What your veterinary team wants you to know about pet foods.
• The more money a bag of costs – does not mean it is a better quality food or even a good food for your pet. Signs that the food may not be right for your pet are vomiting, diarrhea, excessive burping or flatulence, itching/licking/chewing that causes loss of hair or damages their skin, ear infections or anal gland infections.
• Just like the foods available for us to eat, the foods available to feed your pet run the full gamut from a high calorie/low nutritional value (“junk food”) to those with appropriate calorie/high nutritional value (“health food”).
• The pet food makers are in business to sell YOU their product. The pretty pictures of fresh meat, fruit and vegetables and a happy Fido or Fifi on the bag are a marketing strategy to get YOU to buy the food. The problem is that your pets don’t eat the bag they eat what is INSIDE the bag, and that is what you should focus on- what is actually IN the bag of food.
• Grains like corn, wheat, barley, etc. are NOT evil and for most animals are just fine to be a complete and balanced food. Grain allergies and gluten sensitivities are very uncommon in animals. So it is unlikely that your pet has a medical need to be grain free. Grains are an important source of nutrients like B vitamins, iron and fibre. It is more expensive to make a balanced diet without grains- so the pet food companies pass that cost onto consumers.
• The pet food industry is NOT regulated, and ANYONE can grind up whatever ingredients they want, put it in a bag and call it a pet food.
• Pet food manufacturers who value their clients and pets follow AAFCO, FDA USDA, CFIA regulations in addition to their own set of standards. Look for the AAFCO symbol on the bag.
• Pet food claims that have been PROVEN with SCIENTIFIC PEER REVIEWED studies are the ONLY claims that can be counted on. Google, “the breeder” and the pet store clerks are not scientific, nor are they peer reviewed. This means they are not the best source to for food recommendations for your pet.
• The basic components of a diet are protein, carbohydrates (yes, all animals need some amount of carbohydrates in a commercial diet), fat, minerals and vitamins. Additionally, there are often flavours and colours added to diets. The place you need to look is at the nutritional information section on the bag. If there isn’t one – that is your first clue to leave it on the shelf.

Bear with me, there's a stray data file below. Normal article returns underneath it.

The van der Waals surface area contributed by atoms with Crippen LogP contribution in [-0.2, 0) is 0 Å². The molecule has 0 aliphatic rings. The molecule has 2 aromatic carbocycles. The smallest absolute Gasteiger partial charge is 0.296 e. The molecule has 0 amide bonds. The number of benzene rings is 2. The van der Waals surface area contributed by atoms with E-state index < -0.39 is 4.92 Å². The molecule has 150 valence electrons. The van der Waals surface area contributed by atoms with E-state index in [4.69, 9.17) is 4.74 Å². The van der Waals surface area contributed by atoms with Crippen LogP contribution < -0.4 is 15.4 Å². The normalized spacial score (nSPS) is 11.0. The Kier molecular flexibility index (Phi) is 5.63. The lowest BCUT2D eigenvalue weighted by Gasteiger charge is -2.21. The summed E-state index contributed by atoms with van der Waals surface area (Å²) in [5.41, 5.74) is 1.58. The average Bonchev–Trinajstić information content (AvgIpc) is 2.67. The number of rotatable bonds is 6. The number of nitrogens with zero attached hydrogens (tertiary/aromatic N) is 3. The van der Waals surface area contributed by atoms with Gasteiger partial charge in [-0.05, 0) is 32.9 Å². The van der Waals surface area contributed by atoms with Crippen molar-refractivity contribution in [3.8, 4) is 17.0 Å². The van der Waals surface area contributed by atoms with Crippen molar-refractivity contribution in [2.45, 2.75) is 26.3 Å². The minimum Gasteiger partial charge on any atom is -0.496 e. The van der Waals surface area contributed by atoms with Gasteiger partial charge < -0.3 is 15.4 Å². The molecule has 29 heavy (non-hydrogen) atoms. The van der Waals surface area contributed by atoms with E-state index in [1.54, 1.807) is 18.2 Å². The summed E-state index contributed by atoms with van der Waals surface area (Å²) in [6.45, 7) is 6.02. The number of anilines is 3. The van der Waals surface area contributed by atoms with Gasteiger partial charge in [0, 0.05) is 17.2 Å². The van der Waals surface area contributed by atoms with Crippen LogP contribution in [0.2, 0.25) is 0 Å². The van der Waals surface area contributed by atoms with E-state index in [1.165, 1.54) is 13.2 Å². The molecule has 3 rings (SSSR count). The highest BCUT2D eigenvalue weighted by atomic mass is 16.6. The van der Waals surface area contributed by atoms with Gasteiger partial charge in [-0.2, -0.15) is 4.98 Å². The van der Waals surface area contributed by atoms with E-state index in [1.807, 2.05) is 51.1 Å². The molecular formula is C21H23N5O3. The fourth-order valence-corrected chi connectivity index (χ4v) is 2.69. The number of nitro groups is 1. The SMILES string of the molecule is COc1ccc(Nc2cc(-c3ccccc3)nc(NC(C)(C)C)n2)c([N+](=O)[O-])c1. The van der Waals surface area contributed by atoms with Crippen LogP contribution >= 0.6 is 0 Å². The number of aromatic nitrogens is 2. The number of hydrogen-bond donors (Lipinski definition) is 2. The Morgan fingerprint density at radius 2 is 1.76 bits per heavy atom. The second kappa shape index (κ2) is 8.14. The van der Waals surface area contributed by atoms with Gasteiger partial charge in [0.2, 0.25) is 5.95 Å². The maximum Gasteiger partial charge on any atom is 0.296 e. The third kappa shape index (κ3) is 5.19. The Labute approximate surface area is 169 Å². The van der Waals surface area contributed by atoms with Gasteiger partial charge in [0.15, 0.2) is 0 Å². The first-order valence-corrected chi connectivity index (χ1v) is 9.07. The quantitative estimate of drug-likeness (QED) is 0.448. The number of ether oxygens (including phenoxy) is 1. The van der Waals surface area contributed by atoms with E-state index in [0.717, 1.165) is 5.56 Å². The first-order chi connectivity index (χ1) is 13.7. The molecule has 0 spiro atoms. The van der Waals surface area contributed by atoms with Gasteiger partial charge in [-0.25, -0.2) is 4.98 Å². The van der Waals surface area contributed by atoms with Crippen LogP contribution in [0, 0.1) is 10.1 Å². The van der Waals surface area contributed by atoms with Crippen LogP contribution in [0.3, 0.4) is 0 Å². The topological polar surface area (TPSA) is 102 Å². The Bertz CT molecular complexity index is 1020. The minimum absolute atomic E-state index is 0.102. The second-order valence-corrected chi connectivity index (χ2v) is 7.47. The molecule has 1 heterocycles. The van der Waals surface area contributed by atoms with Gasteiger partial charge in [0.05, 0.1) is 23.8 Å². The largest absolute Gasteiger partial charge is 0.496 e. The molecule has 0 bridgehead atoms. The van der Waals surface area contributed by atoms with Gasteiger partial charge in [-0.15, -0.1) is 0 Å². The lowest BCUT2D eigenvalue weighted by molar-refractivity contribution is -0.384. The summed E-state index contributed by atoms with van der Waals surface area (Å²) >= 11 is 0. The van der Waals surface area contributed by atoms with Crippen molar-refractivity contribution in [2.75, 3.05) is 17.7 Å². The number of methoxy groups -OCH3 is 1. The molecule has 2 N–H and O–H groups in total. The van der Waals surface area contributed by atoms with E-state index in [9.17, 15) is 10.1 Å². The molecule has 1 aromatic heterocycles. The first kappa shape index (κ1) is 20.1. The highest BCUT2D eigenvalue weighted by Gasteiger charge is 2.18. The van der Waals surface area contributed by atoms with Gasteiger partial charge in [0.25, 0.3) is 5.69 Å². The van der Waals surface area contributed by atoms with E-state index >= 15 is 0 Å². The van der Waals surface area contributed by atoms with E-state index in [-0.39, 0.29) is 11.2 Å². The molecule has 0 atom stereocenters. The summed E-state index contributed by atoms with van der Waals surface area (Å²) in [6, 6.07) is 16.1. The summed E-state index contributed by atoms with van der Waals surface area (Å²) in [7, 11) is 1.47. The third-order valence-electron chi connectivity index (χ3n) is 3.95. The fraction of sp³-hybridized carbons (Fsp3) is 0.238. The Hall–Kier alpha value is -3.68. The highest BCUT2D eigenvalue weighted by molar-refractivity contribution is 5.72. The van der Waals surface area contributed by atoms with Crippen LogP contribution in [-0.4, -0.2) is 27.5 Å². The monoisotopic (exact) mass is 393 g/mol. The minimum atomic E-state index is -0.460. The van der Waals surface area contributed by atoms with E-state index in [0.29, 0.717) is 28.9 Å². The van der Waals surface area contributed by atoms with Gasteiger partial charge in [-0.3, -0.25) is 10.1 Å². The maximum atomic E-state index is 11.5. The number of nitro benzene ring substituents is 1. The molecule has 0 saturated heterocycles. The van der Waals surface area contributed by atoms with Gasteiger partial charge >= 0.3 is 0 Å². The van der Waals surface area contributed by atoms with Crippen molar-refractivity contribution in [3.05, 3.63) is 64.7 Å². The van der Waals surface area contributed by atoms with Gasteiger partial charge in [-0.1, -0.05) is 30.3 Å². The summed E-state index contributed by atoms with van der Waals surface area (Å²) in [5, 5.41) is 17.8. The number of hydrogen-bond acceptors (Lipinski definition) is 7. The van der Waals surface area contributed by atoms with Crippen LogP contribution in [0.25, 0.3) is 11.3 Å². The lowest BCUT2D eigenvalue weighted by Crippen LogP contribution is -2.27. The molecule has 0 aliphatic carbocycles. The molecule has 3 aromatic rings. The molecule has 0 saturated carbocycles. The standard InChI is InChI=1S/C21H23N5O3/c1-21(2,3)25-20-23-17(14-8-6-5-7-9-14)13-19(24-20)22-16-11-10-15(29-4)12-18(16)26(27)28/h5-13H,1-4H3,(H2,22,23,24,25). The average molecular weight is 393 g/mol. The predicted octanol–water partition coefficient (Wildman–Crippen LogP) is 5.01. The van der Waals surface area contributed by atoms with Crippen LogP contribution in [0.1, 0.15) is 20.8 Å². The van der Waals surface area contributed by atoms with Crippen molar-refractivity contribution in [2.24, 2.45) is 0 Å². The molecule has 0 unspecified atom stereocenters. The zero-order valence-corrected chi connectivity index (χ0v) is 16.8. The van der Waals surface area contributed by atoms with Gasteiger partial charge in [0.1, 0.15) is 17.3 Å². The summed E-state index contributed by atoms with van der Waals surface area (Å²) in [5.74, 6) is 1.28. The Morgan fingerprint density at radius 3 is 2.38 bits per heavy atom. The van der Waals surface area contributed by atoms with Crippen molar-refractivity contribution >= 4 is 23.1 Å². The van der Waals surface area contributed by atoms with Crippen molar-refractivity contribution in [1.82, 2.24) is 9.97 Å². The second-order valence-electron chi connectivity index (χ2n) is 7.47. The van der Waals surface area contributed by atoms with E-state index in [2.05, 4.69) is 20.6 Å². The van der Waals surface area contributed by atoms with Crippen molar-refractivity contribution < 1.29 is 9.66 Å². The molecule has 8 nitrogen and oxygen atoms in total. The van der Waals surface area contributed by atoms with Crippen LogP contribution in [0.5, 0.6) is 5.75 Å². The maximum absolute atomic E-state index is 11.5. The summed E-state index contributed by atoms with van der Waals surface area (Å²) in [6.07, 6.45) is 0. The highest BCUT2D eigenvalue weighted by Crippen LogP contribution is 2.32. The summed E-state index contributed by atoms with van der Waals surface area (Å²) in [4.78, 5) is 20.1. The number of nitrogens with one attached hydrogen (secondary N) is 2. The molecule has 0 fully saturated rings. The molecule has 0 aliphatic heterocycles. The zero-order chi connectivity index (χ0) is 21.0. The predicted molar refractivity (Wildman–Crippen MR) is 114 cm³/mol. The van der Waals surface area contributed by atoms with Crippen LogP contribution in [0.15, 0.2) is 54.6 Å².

• There ARE several diseases/medical conditions where the DIET is the prescription for your pet – like urinary troubles, kidney disease, heart disease, liver disease
• Raw diets can be dangerous to not only your pet -but to you and your family- especially the young, the elderly and the immunocompromised people your pet comes into contact with. Contamination with bacteria like salmonella, e.coli and clostridium are dangerous. Strict hygiene is CRITICAL. That means separate dishes, preparation tools (utensils, cutting surfaces, cleaning areas) and handling of feces is strongly advised, oh and don’t let your pet kiss or lick you. Raw diets are not recommended for puppies, kittens, pregnant or nursing females.
• Unless directed by your veterinarian, avoid feeding novel proteins or changing the protein and carbohydrate sources in their food frequently. We prefer to have these ‘saved’ for animals that develop food allergies. Novel proteins are those your pet has never eaten before, for example, kangaroo, crocodile, pork, duck and fish.
So, where do you begin to pick the best diet you can for your pet? Consult with your veterinarian! They will be able to evaluate your pets’ health, life stage, body condition and activity level. This is exactly where your veterinarian is your best resource to help you wade through the quagmire and together make a diet plan for your pet.
Written by Mountain Road Animal Hospital